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Thursday 12 December 2019
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Important Toddler Milestones

Our children develop and learn so much during their first year of life that it can be easy to forget about the important toddler milestones which occur after their first birthday.  To help you navigate the second year of your child’s life and beyond, we’ve put together a list of some of the important physical development milestones your toddler will learn after their first birthday.

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Throwing and Kicking a ball

Your toddler will begin to show an interest in playing with balls not long after their first birthday.  Initially they will start off by throwing balls (and possibly everything else they can get their hands on) before they move onto kicking balls along the ground when they are around two years old.  You can help them to develop these skills by rolling a small ball along the ground between yourself and your toddler and encouraging them to throw it back to you.  You can also show them how to kick a small ball along the ground and make a game out of it between the two of you.

Squatting

At around 12 months old your toddler will start to squat down to pick things up on the ground instead of bending down to pick them up. You can help to encourage this skill by making a game out of picking up objects on the floor – a great way to tidy up!

Running

Although it may seem like it takes no time at all for your toddler to go from taking their first steps to running a million miles an hour, for some children it can take a little longer to develop with most children mastering this skill at some point between 18 months and 2 years old.  You can encourage your child to try running by playing chasey outside (where they will land on the grass if they fall over – which they will!), playing tag or having races against their siblings and yourself.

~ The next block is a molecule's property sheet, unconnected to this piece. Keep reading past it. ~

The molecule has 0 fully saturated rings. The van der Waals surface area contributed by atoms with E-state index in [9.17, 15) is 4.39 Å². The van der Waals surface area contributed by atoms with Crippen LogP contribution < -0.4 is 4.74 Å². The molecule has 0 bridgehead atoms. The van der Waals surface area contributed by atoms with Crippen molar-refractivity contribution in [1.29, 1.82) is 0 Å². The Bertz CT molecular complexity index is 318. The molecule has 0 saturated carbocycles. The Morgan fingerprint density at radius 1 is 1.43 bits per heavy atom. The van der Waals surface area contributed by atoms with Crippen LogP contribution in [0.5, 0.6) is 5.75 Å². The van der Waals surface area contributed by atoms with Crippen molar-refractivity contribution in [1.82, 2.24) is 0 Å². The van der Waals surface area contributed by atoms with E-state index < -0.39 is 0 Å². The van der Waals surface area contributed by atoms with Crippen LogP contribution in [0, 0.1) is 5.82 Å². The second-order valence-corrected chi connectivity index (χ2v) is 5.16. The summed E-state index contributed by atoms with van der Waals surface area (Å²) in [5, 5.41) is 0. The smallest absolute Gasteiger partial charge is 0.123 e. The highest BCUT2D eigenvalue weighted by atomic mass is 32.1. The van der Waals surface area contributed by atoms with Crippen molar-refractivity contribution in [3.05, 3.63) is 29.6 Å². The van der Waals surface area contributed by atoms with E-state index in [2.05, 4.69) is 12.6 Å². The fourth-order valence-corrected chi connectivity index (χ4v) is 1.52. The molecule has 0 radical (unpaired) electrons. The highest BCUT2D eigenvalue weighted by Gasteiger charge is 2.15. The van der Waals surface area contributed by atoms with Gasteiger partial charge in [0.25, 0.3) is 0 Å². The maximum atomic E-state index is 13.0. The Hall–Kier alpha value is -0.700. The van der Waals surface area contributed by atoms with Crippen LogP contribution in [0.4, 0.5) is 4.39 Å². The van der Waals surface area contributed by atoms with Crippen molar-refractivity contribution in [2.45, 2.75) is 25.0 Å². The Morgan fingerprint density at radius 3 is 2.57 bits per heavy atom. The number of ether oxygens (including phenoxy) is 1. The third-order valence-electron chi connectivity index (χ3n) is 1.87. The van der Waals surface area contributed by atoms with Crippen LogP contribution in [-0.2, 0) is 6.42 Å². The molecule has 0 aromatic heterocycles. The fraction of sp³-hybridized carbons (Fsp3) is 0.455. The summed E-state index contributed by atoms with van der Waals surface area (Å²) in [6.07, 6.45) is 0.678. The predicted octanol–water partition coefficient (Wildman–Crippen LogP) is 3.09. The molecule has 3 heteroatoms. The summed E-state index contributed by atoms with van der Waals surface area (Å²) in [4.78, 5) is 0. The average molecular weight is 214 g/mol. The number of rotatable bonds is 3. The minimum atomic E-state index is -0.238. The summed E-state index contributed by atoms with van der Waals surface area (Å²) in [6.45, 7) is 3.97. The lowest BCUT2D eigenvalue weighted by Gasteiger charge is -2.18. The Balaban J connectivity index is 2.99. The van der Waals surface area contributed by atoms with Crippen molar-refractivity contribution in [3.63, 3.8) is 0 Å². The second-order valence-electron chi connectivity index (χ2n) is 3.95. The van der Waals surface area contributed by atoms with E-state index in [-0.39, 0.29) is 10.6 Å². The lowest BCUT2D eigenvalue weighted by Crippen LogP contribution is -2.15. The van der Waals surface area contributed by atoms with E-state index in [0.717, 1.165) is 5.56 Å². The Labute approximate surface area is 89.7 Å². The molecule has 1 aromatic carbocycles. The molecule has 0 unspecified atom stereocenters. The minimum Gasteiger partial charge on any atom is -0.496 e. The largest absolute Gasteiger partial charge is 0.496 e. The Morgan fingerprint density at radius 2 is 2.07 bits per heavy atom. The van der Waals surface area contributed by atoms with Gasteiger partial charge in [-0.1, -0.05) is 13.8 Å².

Climbing

Even though your coddler may have already started to climb onto pieces of furniture like the couch or up stairs, thanks to their inquisitive nature this skill really kicks in after their first birthday.  Toddlers aren’t fussy when it comes to what they will try to climb, your kitchen bench, dining table and bookshelves are potential obstacles for them to overcome.  While climbing is important in terms of your toddler’s physical development, it can also be dangerous which is why it’s a good idea to implement some simple precautions  to ensure your child’s safety.

* Anchor objects such as bookcases and televisions to the wall. Even if you think they are too heavy to fall over you don’t want to take the chance.

* Install child safe gates to rooms within your house that are full of climbing hazards such as your study and kitchen – where practical of course

* Install child safety ages at the bottom and top of staircases.  While it’s important for your child to learn how to climb/walk up stairs, it’s essential to supervise them at all times.

* Provide them with safe opportunities to practice their climbing skills, take them to your local playground or set up obstacle courses around your home using pillows, toys and other soft objects.

How do you help your toddler learn new skills?

 



Lauren

Lauren founded her website Create Bake Make as a way to justify the ridiculous amount of baking she loves to do. She has a super sweet tooth and enjoying a slice of cake (or two) is one of her guilty indulgences. As a Mum of two little boys, when she isn't creating fun activities for the kids or breaking up arguments over toy trucks and cars, you will find her in the kitchen baking up a storm - or hiding in the pantry with the latest cooking magazine and a hot cup of coffee!


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